“Everybody is looking for validation, no matter who you are, and I think that’s a need of the human condition – to look for affection or recognition or validation.” ~ Alejandro Gonzalez Inarritu
You might be surprised to know that when someone asked me what the biggest issue for narcissistic abuse was for me, I had to say it was the constant invalidation of my feelings, thoughts and emotions. It LITERALLY made me feel like I was not a “real person” at all. No kidding.
The Definition of Validation
Because it took me a while to realize that I was actually worthy of being considered a real person, I figure some of my fellow victims and survivors of narcissistic abuse could use a quick definition on what I’m talking about.
So, validation is acceptance and recognition that thoughts, ideas or concepts are understandable and worth hearing. When a “normal” person validates someone, it means recognizing and accepting other people and their thoughts, feelings and concerns as legitimate.
It means accepting someone as a person.
And, even though a “normal” person may disagree or have a difference in opinion, he or she can still recognize value in the thoughts and opinions of other people. A “normal” person is likely to see even “abnormal” behaviors in an understandable way. Even someone who wouldn’t classify himself as an empath can display empathy – when we’re talking about your everyday, average Joe, of course.
However, when there’s a narcissist involved, we’re not exactly dealing with “normal,” are we? Instead, we’re stuck with a walking, talking human-like being who seems to have a complete hole in their soul. A narcissist isn’t capable of true empathy, so it only makes sense that you can’t expect them to validate you.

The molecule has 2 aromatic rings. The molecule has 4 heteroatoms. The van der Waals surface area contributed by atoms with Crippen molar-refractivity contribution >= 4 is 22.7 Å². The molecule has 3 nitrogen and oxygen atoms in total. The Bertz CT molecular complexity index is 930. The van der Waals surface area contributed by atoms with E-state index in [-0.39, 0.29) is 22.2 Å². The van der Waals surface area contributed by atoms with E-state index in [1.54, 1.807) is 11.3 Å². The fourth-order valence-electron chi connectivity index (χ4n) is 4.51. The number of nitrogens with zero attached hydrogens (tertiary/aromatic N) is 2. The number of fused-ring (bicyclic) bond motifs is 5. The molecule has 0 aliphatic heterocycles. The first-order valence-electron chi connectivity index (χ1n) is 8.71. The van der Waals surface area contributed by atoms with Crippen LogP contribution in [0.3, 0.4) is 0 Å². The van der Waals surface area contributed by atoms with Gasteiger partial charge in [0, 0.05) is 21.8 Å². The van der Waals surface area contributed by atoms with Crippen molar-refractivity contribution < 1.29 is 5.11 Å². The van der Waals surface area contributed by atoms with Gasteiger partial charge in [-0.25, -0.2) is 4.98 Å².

Invalidation is a Hallmark of Narcissistic Abuse
In fact, as it turns out, invalidation is one of the hallmarks of this kind of emotional abuse.
Sadly, there’s a simple reason, in my opinion: the narcissist sees you as a possession, an object – a thing. You are simply an extension of the narcissist, according to them. If they saw you as equal to themselves, it would shatter their grand illusion (the way they deceive themselves into thinking they’re better or more important than everyone else in the world).
That, and because it’s yet another way the narcissist gaslights you and keeps you tightly in place in the narcissistic supply chain.
What do you think? Why do narcissists refuse to offer validation, like, ever?
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